October 11, 2005, 3:33 PM — Mobile e-mail isn't just for the chief executive and president anymore. At least, that's what many of the companies presenting at Symbian Ltd.'s Smartphone Show said on Monday. Companies including Visto Inc., Nokia Corp. and Sony Ericsson Mobile Communications AB are all talking about their "push" e-mail applications that aim to be attractive throughout the enterprise as well as to smaller businesses.
"We think there is going to be explosive growth of e-mail on Symbian," said Simon Garth, vice president of marketing for Symbian.
While there's been a small group of "noisy users" of push e-mail products like the Blackberry, from Research In Motion Ltd., overall user numbers are relatively small, said Tony Cripps, a wireless software analyst at Ovum Ltd. But the Blackberry has raised awareness of the benefits of mobile e-mail and now mobile workers lower on the corporate ladder and in small businesses are increasingly looking for access, he said. "The great unwashed masses are keen to get it if they can," Cripps said.
Visto is one push e-mail provider that thinks it can address those potential users, mainly because its offering can be used with a wide variety of devices. "A range of device choices will help get this to the mass market," said Sanjay Kamble, vice president of marketing for Visto. "We're taking this out of a device-centric mode to a service-centric."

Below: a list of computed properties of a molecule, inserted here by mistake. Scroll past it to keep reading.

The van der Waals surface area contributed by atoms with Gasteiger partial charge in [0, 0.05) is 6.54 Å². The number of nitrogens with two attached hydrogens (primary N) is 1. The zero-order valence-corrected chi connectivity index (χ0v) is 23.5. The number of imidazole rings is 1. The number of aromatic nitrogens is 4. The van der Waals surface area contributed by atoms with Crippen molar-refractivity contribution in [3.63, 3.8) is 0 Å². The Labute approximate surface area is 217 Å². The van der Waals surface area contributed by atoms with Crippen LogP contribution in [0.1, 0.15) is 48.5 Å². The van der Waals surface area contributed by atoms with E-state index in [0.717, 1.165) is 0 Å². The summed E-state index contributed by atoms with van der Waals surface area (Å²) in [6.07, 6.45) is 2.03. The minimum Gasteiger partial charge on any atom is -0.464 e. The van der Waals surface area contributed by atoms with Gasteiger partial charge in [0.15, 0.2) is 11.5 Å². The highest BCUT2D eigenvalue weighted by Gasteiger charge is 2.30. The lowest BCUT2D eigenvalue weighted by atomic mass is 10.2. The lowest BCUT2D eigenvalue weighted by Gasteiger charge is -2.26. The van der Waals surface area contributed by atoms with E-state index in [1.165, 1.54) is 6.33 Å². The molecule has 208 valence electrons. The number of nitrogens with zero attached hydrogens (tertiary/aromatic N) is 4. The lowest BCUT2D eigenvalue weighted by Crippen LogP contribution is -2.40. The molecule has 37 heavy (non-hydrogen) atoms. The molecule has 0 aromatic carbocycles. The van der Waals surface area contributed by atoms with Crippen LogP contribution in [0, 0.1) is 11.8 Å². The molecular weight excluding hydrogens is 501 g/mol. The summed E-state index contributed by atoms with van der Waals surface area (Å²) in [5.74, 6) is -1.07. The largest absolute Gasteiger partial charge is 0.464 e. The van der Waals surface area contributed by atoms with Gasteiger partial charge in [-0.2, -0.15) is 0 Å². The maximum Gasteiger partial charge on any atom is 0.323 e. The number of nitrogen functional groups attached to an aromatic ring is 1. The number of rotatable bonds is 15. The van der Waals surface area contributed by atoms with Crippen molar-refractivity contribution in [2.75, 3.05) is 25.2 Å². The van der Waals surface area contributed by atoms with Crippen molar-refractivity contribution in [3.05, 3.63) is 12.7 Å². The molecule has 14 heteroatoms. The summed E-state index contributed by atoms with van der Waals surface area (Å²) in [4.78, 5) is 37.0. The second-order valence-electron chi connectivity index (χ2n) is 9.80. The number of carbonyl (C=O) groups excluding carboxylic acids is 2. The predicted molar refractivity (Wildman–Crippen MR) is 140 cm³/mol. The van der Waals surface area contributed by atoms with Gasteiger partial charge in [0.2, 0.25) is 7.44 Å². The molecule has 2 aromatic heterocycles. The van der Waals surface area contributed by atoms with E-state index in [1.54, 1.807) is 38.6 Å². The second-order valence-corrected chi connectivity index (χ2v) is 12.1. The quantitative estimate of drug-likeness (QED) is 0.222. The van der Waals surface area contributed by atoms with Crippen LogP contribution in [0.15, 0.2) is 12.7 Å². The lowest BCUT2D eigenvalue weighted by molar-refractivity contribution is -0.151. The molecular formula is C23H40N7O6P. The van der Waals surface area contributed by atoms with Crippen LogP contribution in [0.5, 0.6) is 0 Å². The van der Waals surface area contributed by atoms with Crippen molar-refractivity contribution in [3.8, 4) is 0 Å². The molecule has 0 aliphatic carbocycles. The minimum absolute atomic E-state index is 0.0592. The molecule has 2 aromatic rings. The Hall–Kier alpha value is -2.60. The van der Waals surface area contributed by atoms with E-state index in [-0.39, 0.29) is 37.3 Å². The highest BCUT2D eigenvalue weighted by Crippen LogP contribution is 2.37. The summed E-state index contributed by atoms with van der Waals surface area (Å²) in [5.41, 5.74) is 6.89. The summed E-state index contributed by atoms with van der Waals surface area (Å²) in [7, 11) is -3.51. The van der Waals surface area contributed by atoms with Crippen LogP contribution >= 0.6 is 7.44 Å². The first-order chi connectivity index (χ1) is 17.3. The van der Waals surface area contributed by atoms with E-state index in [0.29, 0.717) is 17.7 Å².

He wasn't alone among speakers at the show who delivered thinly veiled jabs at the Blackberry. Some of Blackberry's competitors criticize the very popular offering because the e-mail software is largely tied to a specific device. "Users should be able to get e-mail on the phone you want. They shouldn't have to buy a compromised phone because they want e-mail," Garth said.
Even Rogers Wireless, the Canadian mobile operator and one of the first to offer the Blackberry to customers, believes that device choice will help drive mobile e-mail into a wider market. There are customers that want to do e-mail but they don't want that service to dictate the type of device they can buy, said Robert Munro, a senior director at Rogers Wireless. Rogers has been offering e-mail to users via the Visto platform, allowing users to choose from a variety of devices.
Rather than develop its own e-mail client, Symbian relies on partners that develop e-mail applications that operate on the OS. That strategy offers a choice of e-mail products that meet a variety of end user needs, Garth said. By contrast, smart phone OS maker Microsoft Corp. has included a push e-mail client in Windows Mobile 5.0 and the Blackberry has push e-mail as its core offering.
Historically, mobile e-mail solutions were Web-based or used complicated short messaging mechanisms to deliver e-mail messages to devices. The more recent push e-mail solutions deliver e-mail to mobile devices automatically when new messages arrive at the e-mail server.